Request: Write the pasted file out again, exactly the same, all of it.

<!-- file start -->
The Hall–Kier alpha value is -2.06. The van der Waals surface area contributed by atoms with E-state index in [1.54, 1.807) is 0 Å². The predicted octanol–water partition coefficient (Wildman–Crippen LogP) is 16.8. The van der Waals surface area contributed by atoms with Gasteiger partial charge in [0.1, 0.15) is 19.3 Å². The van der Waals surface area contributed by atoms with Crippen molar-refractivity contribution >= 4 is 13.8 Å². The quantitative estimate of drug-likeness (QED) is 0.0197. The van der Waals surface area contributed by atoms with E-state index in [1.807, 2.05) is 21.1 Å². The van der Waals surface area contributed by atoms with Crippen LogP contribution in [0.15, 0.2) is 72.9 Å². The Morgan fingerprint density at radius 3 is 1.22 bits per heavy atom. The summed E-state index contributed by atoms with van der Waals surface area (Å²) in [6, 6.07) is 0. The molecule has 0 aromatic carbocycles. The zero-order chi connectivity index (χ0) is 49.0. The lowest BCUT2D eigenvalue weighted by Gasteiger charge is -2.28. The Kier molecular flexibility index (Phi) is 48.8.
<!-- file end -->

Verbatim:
The Hall–Kier alpha value is -2.06. The van der Waals surface area contributed by atoms with E-state index in [1.54, 1.807) is 0 Å². The predicted octanol–water partition coefficient (Wildman–Crippen LogP) is 16.8. The van der Waals surface area contributed by atoms with Gasteiger partial charge in [0.1, 0.15) is 19.3 Å². The van der Waals surface area contributed by atoms with Crippen molar-refractivity contribution >= 4 is 13.8 Å². The quantitative estimate of drug-likeness (QED) is 0.0197. The van der Waals surface area contributed by atoms with E-state index in [1.807, 2.05) is 21.1 Å². The van der Waals surface area contributed by atoms with Crippen LogP contribution in [0.15, 0.2) is 72.9 Å². The Morgan fingerprint density at radius 3 is 1.22 bits per heavy atom. The summed E-state index contributed by atoms with van der Waals surface area (Å²) in [6, 6.07) is 0. The molecule has 0 aromatic carbocycles. The zero-order chi connectivity index (χ0) is 49.0. The lowest BCUT2D eigenvalue weighted by Gasteiger charge is -2.28. The Kier molecular flexibility index (Phi) is 48.8.